Oct 222017
 

Late 1996, I resigned from Colossal Pictures, the only full time staff position I’d ever had. By then I’d been working in animation for 15 years, but recent job disasters had soured me to the industry, and I was unsure what to do next. After traveling for a few months, I’d decided to focus on the enjoyable aspects of being a cartoonist by creating some projects of my own, and by February 1997 I came back to San Francisco to draw. Although my plan was to save money by working at my kitchen table, Robert Valley suggested that I sublet some space at an animation studio he’d founded in 1995. I did, and it represented a turning point in my creative life.

For several months I didn’t think about paid work, but came up with silly characters and goofy situations for them to be in. I’d recently created some characters for a company and loved the creating part, but the process of getting it made wasn’t a fun experience at all. To rekindle the joy I once felt at being a cartoonist, I resolved to make something primarily for fun. My own thing, not tied to schedules, budgets and the whims of others. I started doodling in the solo medium of comics, and gradually, I began enjoying drawing cartoons again. ROCKET RABBIT, SEPHILINA, and many other personal projects, were all born out of this period of play.

Rocket Rabbit Rocket Rabbit Rocket Rabbit

At around the same time, more freelancers moved in to Robert’s studio; Bosco Ng, and Steward Lee, two more colleagues from our Colossal Pictures days. Maverix slowly became a shared workspace for a loose collective of freelance artists, each working on their own professional or personal projects, while sharing resources and sometimes collaborating on certain jobs, and my American freelance career had begun. More artists joined; Sho Murase, Derek Thompson, Vaughn Ross, and Robert’s brother, John. I’d been on staff continually since arriving in the USA, but once Maverix became my base of operations I could try my hand at a variety of different projects at many different studios, both in San Francisco and Los Angeles. Following various leads (from ex-Colossal Pictures colleagues) I worked for ILM (‘Frankenstein’) Pixar (‘Finding Nemo‘) PDI (‘Tusker‘) and on various commercials and shorts projects at Wild Brain.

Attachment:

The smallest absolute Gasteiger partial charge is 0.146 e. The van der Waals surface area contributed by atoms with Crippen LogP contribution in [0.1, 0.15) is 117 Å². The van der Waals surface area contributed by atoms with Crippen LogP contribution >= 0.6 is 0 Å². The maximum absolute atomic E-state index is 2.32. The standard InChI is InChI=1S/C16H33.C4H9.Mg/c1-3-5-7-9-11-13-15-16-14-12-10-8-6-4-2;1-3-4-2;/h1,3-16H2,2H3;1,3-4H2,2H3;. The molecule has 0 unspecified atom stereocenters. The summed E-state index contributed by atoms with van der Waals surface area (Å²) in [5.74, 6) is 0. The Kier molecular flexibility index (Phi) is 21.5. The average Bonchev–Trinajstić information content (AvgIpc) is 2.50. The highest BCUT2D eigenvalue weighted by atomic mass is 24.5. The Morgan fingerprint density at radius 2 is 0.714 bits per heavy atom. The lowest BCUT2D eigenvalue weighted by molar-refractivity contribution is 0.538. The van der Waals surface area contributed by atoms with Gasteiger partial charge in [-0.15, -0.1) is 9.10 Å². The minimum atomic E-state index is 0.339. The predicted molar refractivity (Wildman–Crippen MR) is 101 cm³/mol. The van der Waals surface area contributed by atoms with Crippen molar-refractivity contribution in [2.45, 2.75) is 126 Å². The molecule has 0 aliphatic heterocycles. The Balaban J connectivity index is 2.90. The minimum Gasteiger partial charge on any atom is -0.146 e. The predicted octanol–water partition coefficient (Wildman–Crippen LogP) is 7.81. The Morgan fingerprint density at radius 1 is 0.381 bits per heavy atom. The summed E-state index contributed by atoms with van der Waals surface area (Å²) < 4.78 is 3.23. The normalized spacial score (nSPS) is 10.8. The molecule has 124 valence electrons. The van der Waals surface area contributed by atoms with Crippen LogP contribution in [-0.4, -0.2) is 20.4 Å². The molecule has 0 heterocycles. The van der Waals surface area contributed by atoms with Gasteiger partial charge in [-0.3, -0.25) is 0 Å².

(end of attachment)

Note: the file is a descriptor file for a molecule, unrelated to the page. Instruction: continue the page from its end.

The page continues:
The balance between my career, private life, and personal projects had always been hard to manage. When working in a professional studio, I’d get wound up in the cogs of production and think of nothing else but my job, but working at home as a freelancer didn’t give enough structure and I’d waste my downtime. At Maverix Studios however, I had the freedom of a freelancer with the routine and inspiring camaraderie of a studio, allowing me to do my personal projects for the first time. The studio changed its spelling from MaveriCKS  (initially named for the NorCal surf spot) to MAVERIX, to mark the transition from the commercial studio it once was to the collective it had become (besides, that domain name was available). Around 2000 we bought a shared G4 computer (the first time I’d ever used Photoshop) and soon after got a shared website:

Maverix at times became a hive of industry, that expanded from the core membership to include friends helping with various animation projects (commercials and the like) and this meant that it was often a raucous place to work, with loud music, people playing video games, a barking dog running around, and friends of friends dropping by with beers. It could be a difficult place to concentrate in, and ironically I sometimes had to work on my kitchen table at home simply to get away from the noise in my paid workplace, but it was always an energetic and inspiring place to brainstorm, despite those distractions. When we were buzzing with activity, we’d take breaks by playing video games. I remember those competitions fondly, even though I was the loser every time, and the brunt of good-natured smack talking that was a fun feature of these bouts of digital fisticuffs.